Phaco-Chop Procedure: Management and Complications

11   Phaco-Chop Procedure: Management and Complications


Brian A. Hunter


The age- and sex-adjusted rates of cataract surgery between 1980 and 2011 have increased fivefold, to over 1,200 cases per 100,000 people.1 These rates are expected to rise with the aging of the baby-boomer population and increases in second eye cataract surgery due to improved outcomes.2 Given this increase in surgical rates, one may assume that the most efficient and effective means of performing cataract surgery would be clearly understood, and teaching it would be streamlined throughout residency programs. But this is not the case. Graduating from ophthalmology residency, many surgeons are comfortable with conventional techniques like divide and conquer3 or stop and chop,4 but they have little or no experience in phaco chop.5


There are numerous advantages to using the phaco-chop technique, but few surgeons employ this technique.6 I assert that one answer may be simply the fear of the unknown. Anyone practicing the phaco-chop technique should be familiar with the management of several seen and unseen complications that arise frequently7; the ten most common complications that may occur during phaco-chop surgery for beginning surgeons are the following, and they are addressed in this chapter: (1) small capsulorrhexis; (2) inadequate hydrosteps; (3) a lens that does not spin; (4) poor control of the foot pedal, resulting in capsular damage; (5) the use of too much phaco energy in a soft nucleus; (6) not using enough phaco energy in a hard nucleus; (7) failure to remove the anterior epinucleus and delineate the capsulorrhexis edge; (8) the phaco tip placed too far off the center of the nucleus, resulting in tipping or flipping of the nucleus; (9) incorrect placement of the horizontal chopper (such as Seibel) anterior to the capsular bag; and (10) not knowing when to use a vertical, horizontal or hybrid, chopping technique.


This chapter: (1) provides some simple strategies for the beginning phaco surgeon to recognize, avoid, and manage common complications; (2) discusses how to minimize risks for complications, specifically in very soft and in very hard and leathery cataracts; (3) addresses additional complications associated with femtosecond laser–assisted cataract surgery (FLACS); and (4) presents alternatives to techniques previously discussed in the management of anterior chamber (AC) tears or zonular dialysis.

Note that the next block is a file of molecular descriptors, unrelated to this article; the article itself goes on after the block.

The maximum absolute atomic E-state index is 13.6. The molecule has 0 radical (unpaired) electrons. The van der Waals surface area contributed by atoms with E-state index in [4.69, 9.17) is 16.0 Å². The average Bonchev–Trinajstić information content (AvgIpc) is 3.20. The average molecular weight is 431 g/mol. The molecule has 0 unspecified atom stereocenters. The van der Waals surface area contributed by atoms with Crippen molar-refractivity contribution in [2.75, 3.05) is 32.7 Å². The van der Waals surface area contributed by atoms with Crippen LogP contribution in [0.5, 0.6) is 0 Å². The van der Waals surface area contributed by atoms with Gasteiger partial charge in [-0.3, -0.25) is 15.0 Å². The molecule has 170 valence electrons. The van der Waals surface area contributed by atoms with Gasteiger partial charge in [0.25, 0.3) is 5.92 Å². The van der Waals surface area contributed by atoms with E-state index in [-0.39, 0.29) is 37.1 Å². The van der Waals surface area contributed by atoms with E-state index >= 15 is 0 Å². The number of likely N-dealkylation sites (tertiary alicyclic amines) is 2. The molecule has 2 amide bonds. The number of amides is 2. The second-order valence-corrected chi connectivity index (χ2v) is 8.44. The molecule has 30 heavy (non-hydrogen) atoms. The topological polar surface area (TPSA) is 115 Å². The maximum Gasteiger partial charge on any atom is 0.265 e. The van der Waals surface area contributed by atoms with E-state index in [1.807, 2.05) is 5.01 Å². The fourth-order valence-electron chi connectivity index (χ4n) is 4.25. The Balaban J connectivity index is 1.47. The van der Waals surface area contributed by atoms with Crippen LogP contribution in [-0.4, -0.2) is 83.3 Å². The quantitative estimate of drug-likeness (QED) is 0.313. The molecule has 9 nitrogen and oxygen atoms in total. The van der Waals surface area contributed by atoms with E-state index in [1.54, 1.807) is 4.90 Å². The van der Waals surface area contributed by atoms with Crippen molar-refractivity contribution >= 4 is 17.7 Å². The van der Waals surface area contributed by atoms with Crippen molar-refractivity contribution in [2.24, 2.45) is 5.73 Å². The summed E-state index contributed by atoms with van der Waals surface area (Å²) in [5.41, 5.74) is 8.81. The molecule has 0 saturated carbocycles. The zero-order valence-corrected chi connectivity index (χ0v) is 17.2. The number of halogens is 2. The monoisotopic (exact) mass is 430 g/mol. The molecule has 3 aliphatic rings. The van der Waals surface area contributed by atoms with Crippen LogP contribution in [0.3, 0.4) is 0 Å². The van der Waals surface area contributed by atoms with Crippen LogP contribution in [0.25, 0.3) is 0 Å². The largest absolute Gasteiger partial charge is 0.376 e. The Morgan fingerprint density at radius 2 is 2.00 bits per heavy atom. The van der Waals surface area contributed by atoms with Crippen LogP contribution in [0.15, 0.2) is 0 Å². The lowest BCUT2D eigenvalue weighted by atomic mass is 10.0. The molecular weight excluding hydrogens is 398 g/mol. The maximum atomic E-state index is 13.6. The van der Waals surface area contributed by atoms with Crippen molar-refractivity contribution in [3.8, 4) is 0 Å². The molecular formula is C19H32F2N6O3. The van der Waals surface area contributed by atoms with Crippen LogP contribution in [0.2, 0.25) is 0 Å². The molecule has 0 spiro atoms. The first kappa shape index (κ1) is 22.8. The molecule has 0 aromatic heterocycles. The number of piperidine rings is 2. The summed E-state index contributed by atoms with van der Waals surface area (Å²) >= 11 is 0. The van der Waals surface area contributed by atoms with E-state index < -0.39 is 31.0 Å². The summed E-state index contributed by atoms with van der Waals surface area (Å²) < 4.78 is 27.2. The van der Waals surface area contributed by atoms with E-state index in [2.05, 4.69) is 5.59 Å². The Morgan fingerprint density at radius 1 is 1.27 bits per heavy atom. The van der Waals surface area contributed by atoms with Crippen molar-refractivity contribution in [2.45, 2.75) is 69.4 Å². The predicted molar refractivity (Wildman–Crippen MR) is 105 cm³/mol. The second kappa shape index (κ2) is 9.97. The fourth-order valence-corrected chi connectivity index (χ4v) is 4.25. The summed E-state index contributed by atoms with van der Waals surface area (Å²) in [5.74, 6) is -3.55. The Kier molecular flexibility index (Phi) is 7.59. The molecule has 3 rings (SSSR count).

Small Capsulorrhexis


The ideal size of an anterior capsulotomy has been debated extensively, and it depends on a multitude of factors. But creating a consistently round and continuous anterior capsulotomy is a critically important early step in preventing complications from the phaco-chop procedure. Broadly speaking, the continuous curvilinear capsulorrhexis (CCC) should be between 5 and 6 mm in diameter, with most phaco-chop surgeons preferring 5 to 5.25 mm for most cases.8 There may be situations where a larger rhexis of up to 6 mm is needed in extremely dense nuclear sclerotic lenses, or smaller than 5 mm in white mature cortical cataracts under pressure. A CCC less than 4 mm usually necessitates avoidance of horizontal chop techniques and requires enlargement after placement of the intraocular lens (IOL). With the advent of FLACS, there is significantly more control not only of the size of the rhexis (often around 5 to 5.25 mm) but also of the location of the rhexis, which can be chosen to be centered over either the visual or the pupillary (anatomic) axis. This has some obvious benefits to the cataract and refractive surgeon in lens choice, but does not significantly affect the process of nuclear disassembly by the phaco-chop technique. The stability and integrity of the anterior rhexis is critical to good outcomes using phaco chop, and any weakness or irregularity can force the phaco-chop surgeon to change course and use another technique (e.g., changing from horizontal to vertical chopping) to avoid tears and resultant complications.9 Management of AC tears will be discussed separately.


Inadequate or Incomplete Hydrosteps


Hydrosteps were discussed in great detail in Chapter 7, but I cannot stress enough the importance of adequate hydrodissection and hydrodelineation to the phaco-chop surgeon. Inadequate hydrodissection can result in inadvertent zonular dialysis during lens rotation.10 Poor or incomplete hydrodelineation can result in improper positioning of the chopper proximal to the epinuclearnuclear plane, resulting in posterior displacement of the lens and possible posterior chamber (PC) rupture or zonular dialysis. Positioning the chopper distal to this plane can lead to peripheral capsular puncture and vitreous loss.


A Cataractous Lens that Does Not Spin